Shining (Nor) - Animal
Spinefarm Records
10 songs (37:35)
Release year: 2018
Shining (Nor), Spinefarm Records
Reviewed by Goat

It's genuinely hard to watch a band you once loved for their uniqueness devolve until they've basically lost everything that made them special, but that's what has happened to Norwegians Shining. Past albums Grindstone and Blackjazz saw the band exploring prog and avant-garde realms with their very talented vocalist and saxophonist Jørgen Munkeby leading the way, then removing the avant-garde craziness and settling into shorter, more accessible song structures across One One One and International Blackjazz Society to increasingly diminishing returns. The direction of travel wasn't looking good as the band got poppier and closer to the mainstream, and the result is Animal, an album stripped of the avant-garde structures, jazz influences, even of the saxophone and demented yells that was right in Munkeby's wheelhouse. Shining now sound like any band that you could hear on the radio, a poor mash-up of 30 Seconds to Mars and Muse, yet without the undeniably talented voice of Jared Leto or the bizarre experimentation of the latter.

Instead, Munkeby's clean singing is joined by a huge layer of 80s styled synths, atop utterly uninteresting rock structures; robbing the band of any character. Even the moments on the past couple of albums when Shining sounded like a Nine Inch Nails tribute act were far, far superior to this. Songs like Take Me or the title track are very much like Fozzy or Nickleback but at least are catchy, have a decent groove, and some edge to the vocals; what on earth was the thinking behind Fight Song, which sounds like an outright attempt to copy recent Muse with a synth-drenched, 'uplifting' ballad? It's utterly turgid and full of clichéd lyrics about fighting together because no-one is going to save us, like some awful Eurovision entry everyone grits their teeth through. Munkeby just isn't a good clean singer and fails to make this as enthralling as intended, actively dragging down other songs like When the Lights Go Out. And the rest of the band aren’t much better, the often simplistic drumming of ex-Leprous sticksman Tobias Ørnes Andersen a far step below the past performances of Torstein Lofthus or even his former band. You can barely hear the guitars behind the synths, and the mix is poor, throwing everything together into a messy racket.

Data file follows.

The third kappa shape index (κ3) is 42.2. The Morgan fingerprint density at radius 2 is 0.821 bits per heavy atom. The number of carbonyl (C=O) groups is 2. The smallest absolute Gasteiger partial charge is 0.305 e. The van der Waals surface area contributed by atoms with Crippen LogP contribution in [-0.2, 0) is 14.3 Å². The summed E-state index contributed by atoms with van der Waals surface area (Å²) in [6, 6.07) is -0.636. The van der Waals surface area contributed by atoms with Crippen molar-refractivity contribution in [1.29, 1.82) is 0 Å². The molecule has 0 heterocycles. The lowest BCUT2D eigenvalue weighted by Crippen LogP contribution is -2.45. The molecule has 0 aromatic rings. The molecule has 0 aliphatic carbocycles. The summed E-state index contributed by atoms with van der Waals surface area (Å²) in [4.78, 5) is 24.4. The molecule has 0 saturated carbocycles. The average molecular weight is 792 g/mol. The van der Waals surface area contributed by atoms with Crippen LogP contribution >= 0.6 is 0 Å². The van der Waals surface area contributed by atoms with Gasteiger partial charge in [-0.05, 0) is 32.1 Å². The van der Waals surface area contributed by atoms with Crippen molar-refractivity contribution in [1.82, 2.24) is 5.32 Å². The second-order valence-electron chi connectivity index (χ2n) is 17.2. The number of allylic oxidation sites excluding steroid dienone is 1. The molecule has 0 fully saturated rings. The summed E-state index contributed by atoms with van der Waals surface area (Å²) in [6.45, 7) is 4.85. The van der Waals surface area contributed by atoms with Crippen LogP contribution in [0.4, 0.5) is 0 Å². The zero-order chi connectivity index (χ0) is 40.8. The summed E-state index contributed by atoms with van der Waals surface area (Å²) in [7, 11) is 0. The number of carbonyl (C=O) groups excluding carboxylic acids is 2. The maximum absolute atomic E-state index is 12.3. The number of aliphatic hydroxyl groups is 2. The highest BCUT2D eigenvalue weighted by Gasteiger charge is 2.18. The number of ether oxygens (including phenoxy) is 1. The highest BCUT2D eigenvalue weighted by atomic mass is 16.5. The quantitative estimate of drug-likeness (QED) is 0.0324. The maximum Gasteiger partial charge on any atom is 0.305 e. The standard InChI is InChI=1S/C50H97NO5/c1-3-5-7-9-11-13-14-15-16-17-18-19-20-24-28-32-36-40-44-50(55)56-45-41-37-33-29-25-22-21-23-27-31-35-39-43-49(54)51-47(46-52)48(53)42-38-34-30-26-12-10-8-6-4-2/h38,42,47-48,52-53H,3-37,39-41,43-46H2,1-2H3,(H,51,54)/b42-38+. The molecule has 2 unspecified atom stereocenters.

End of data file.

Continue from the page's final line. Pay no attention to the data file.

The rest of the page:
And while some songs are tolerable if you like this sort of thing, others are simply bad, My Church's almost constant drum blasts and repetitive lyrics a pain to listen to, while the party-rock of Smash It Up! is dangerously close to nu metal. In Flames' recent material sounds incredible when compared to the likes of When I'm Gone, which at least uses the synths effectively, and while Everything Dies is the closest to something from a past album with some yelling and distorted riffs, sounding more like Shining than one of the bands they're trying to become, it's simply not up to the same standard that they once managed. Hole in the Sky is the only truly interesting song, abandoning rock entirely in favour of the synths and a female vocalist, showing a softer side of the band that we have never seen before and succeeding in the emotional impact even if it's a bit closer to Ultravox than the Black Sabbath cover I assumed before listening. Animal isn't quite a 'crap of the month' contender thanks to a few bright spots, but it is a colossal disappointment and a woeful misstep for a band that previously was nothing short of genius. I hope they succeed in the mainstream, but this former fan won't be following them any more.

Killing Songs :
Everything Dies, Hole in the Sky
Goat quoted 40 / 100
Other albums by Shining (Nor) that we have reviewed:
Shining (Nor) - One One One reviewed by Koeppe and quoted 87 / 100
Shining (Nor) - Blackjazz reviewed by Goat and quoted 95 / 100
Shining (Nor) - Grindstone reviewed by Goat and quoted 89 / 100
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